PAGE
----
MWM Makes a Difference for Small-Town Teachers
Lisbon is a quaint town in eastern Iowa that is little more than two miles from Mount Vernon, home of Cornell College. Lisbon is also home to Ann Cannon and her family. Ann is the department chair and only statistician in the department of mathematics and statistics at Cornell College.
The Lisbon school district is just as small as the town, with graduating classes that average around 40 students and grades K–12 being housed in the same building.
“Because my oldest son graduated last year and my youngest is now in 10th grade, I have known many of the teachers in the district for many years,” says Ann.
Understandably, Ann has a vested interest in statistics education. She is a co-author of Stat2: Building Models for a World of Data and has been involved with the development and accuracy of many introductory statistics books at both the high-school and college levels.
“I have also been very involved in the AP Statistics program, having worked as a reader, a table leader, a question leader, and—for the last two years—the assistant chief reader.”
As a parent, a current school board member, and a statistics educator, Ann has a unique perspective of how statistics is being taught in school.
“One of the positive aspects of the Common Core curriculum is its focus on data and data analysis. However, many of our teachers do not have much training in statistics. They are being asked to teach information they have not been exposed to,” says Ann.
As is the case in small communities like Lisbon, teachers can be isolated from resources that can help them in the classroom. However, Ann is an active ASA member who is involved in many areas of the organization and familiar with Meeting Within a Meeting (MWM), which is offered every year at the Joint Statistical Meetings (JSM).
“Because of these issues facing our teachers, MWM is a necessary program,” says Ann. “I’ve known about MWM since it was started and have always thought that it is a good resource for K–12 teachers. And now, with the Common Core including more and more statistics in lots of areas besides math, I think MWM is even more important.”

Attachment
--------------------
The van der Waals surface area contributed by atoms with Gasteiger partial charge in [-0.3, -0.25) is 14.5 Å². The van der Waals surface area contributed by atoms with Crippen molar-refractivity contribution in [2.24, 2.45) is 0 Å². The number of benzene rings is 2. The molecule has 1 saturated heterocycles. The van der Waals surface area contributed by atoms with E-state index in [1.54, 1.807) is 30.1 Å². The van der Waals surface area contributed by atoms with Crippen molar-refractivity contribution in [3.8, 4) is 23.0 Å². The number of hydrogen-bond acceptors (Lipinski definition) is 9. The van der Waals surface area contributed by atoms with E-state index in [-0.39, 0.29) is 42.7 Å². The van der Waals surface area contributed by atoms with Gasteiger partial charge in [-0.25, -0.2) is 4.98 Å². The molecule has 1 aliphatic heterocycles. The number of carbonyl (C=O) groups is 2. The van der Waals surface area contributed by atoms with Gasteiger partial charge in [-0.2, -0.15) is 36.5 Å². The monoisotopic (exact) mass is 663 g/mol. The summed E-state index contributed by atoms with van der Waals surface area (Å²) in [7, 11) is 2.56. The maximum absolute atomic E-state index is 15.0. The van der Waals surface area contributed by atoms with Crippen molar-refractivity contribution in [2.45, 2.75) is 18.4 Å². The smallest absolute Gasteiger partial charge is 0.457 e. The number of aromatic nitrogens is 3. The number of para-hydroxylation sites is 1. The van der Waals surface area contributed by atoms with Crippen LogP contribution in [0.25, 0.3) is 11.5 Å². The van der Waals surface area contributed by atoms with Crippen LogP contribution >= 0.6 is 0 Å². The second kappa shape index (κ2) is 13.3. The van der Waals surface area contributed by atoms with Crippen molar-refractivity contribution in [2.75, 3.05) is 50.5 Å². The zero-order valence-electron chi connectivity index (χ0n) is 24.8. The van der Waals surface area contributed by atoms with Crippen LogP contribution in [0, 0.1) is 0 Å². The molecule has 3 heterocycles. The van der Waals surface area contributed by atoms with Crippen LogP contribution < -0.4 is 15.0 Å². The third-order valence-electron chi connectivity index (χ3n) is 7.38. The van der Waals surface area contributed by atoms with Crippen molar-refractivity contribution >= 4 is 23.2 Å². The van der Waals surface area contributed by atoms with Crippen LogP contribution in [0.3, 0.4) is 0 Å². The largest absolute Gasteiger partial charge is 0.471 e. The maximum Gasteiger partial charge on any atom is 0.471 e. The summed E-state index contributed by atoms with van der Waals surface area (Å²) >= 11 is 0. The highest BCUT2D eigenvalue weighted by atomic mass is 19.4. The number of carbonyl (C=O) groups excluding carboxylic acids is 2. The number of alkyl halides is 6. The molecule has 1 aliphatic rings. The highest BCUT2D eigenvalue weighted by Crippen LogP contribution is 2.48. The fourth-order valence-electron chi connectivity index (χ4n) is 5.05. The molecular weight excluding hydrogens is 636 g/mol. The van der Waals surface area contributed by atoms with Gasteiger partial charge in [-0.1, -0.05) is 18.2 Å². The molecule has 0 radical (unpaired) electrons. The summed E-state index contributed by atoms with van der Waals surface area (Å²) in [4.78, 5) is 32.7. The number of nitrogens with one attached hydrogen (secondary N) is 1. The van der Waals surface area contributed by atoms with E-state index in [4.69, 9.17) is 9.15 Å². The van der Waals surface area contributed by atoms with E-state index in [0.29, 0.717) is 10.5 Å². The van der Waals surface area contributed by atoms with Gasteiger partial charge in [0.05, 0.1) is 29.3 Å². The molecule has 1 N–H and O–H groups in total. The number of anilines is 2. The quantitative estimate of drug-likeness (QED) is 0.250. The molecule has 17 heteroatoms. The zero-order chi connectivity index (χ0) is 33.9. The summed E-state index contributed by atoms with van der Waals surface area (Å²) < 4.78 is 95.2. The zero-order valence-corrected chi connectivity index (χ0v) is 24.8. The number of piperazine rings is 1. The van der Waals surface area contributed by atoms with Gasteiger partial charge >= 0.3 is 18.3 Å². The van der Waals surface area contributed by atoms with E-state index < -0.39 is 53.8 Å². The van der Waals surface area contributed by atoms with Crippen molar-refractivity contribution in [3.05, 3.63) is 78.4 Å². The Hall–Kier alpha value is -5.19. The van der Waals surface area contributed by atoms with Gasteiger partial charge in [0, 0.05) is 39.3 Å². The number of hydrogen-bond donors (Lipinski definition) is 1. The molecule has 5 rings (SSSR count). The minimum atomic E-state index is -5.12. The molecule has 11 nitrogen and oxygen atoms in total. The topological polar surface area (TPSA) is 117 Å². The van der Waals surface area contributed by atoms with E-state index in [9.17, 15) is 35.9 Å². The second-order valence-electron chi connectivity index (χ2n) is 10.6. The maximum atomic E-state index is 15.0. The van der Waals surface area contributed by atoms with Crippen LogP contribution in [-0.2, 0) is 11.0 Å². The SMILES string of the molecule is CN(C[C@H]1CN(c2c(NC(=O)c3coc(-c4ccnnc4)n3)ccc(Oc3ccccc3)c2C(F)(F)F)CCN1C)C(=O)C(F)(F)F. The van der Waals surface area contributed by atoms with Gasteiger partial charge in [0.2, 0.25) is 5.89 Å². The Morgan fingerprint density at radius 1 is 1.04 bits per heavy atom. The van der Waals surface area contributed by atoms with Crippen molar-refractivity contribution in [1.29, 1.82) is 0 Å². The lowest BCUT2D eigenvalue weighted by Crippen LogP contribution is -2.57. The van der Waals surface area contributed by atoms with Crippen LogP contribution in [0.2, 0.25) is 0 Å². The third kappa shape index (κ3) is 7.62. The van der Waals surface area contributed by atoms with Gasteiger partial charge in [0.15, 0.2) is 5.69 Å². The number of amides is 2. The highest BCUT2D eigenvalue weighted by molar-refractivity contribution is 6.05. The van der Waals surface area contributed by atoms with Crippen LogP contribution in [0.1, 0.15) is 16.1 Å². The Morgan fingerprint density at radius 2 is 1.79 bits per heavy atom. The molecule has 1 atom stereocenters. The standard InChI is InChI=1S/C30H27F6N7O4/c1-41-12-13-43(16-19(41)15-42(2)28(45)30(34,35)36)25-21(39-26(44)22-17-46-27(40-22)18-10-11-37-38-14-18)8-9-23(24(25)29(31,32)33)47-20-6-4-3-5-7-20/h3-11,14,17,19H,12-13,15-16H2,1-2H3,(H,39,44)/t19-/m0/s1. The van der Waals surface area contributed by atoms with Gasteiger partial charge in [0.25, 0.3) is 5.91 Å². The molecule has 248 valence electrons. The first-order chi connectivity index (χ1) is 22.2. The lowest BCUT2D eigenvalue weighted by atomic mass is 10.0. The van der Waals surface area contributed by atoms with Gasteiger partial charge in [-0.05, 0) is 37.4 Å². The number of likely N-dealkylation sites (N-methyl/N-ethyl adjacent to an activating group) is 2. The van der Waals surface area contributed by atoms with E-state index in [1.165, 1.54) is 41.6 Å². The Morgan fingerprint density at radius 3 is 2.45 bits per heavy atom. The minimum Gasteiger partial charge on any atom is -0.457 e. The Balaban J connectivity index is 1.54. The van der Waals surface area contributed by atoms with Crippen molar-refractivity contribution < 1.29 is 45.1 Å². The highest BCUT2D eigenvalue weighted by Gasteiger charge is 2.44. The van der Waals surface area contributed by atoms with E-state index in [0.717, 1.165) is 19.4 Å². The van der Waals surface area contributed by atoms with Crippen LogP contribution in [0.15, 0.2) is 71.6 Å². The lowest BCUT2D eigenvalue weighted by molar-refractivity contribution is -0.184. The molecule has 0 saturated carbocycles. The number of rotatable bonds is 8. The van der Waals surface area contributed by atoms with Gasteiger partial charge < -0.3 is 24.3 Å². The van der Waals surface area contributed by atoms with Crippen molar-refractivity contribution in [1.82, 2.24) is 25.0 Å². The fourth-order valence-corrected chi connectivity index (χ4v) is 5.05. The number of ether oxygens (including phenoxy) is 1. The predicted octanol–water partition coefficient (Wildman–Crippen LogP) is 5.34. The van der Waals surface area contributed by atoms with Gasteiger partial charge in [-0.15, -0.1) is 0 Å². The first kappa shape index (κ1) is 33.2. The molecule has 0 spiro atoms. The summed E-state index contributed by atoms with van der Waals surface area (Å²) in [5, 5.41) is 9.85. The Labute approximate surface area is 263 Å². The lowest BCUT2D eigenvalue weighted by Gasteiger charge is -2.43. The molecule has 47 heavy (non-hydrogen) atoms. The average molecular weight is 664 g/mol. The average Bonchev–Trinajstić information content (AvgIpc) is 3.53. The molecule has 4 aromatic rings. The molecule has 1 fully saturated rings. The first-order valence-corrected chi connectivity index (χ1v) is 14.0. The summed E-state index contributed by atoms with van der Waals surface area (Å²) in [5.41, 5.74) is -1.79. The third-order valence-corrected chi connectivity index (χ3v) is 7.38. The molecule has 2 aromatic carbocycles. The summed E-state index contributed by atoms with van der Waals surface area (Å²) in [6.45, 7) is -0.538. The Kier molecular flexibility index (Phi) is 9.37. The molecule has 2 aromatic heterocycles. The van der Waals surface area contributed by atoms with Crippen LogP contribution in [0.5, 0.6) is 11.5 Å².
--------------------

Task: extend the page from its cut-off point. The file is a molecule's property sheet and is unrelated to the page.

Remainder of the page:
MWM has traditionally been a program offered only at JSM. This puts a limit on who is able to attend, usually only educators in the surrounding areas.
“I recognized that this was the only year that MWM would be offered close enough for the teachers in my area to drive to easily. Since the school district where I live is very small and not very wealthy, I figured that easy travel to the meeting was important.”
After suggesting MWM to the school principal as something the teachers may be interested in, Ann was pleasantly surprised when she learned five of the teachers signed up to attend.
“I was floored to find out the five teachers had signed up! The group included both fifth-grade math teachers, the sixth- and seventh-grade math teacher, and both high-school science teachers.”
The teachers reported they had already learned a lot by lunch on the first day and were excited to implement some of the information in their classes back home.
“There are many teachers in this country who would benefit greatly from being able to attend a workshop like MWM,” says Ann. “I understand that MWM moves around the country with JSM, but there are large swaths of the country that will never be near a JSM. It would be great if other MWMs could be held elsewhere throughout the year in addition to being held at JSM.”
When asked if Ann would encourage teachers to attend MWM again or participate in other ASA K–12 statistics education programs, she said, “Absolutely. The enthusiasm these teachers showed during the workshop was fun to see. And the bits of the session I saw were really great! I can see why the teachers were so enthusiastic!”